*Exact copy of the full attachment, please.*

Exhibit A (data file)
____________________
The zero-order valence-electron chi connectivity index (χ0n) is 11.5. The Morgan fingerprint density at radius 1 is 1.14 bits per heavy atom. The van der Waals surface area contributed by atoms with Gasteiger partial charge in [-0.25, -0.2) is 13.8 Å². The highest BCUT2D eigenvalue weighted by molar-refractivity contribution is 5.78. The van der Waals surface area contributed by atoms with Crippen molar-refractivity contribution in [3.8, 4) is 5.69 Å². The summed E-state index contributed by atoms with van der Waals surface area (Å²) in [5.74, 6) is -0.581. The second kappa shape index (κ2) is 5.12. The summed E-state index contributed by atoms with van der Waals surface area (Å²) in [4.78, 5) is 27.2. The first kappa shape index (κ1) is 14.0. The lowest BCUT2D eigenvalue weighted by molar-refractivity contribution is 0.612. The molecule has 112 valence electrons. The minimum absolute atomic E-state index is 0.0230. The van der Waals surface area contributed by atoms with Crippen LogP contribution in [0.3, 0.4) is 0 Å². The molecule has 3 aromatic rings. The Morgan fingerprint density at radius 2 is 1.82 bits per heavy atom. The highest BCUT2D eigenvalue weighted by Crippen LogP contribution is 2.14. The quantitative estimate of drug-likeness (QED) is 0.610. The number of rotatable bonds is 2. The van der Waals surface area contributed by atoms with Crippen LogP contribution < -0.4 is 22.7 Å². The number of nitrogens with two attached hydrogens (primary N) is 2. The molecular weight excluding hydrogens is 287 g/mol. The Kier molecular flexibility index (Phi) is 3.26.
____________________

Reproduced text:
The zero-order valence-electron chi connectivity index (χ0n) is 11.5. The Morgan fingerprint density at radius 1 is 1.14 bits per heavy atom. The van der Waals surface area contributed by atoms with Gasteiger partial charge in [-0.25, -0.2) is 13.8 Å². The highest BCUT2D eigenvalue weighted by molar-refractivity contribution is 5.78. The van der Waals surface area contributed by atoms with Crippen molar-refractivity contribution in [3.8, 4) is 5.69 Å². The summed E-state index contributed by atoms with van der Waals surface area (Å²) in [5.74, 6) is -0.581. The second kappa shape index (κ2) is 5.12. The summed E-state index contributed by atoms with van der Waals surface area (Å²) in [4.78, 5) is 27.2. The first kappa shape index (κ1) is 14.0. The lowest BCUT2D eigenvalue weighted by molar-refractivity contribution is 0.612. The molecule has 112 valence electrons. The minimum absolute atomic E-state index is 0.0230. The van der Waals surface area contributed by atoms with Crippen LogP contribution in [0.3, 0.4) is 0 Å². The molecule has 3 aromatic rings. The Morgan fingerprint density at radius 2 is 1.82 bits per heavy atom. The highest BCUT2D eigenvalue weighted by Crippen LogP contribution is 2.14. The quantitative estimate of drug-likeness (QED) is 0.610. The number of rotatable bonds is 2. The van der Waals surface area contributed by atoms with Crippen LogP contribution < -0.4 is 22.7 Å². The number of nitrogens with two attached hydrogens (primary N) is 2. The molecular weight excluding hydrogens is 287 g/mol. The Kier molecular flexibility index (Phi) is 3.26.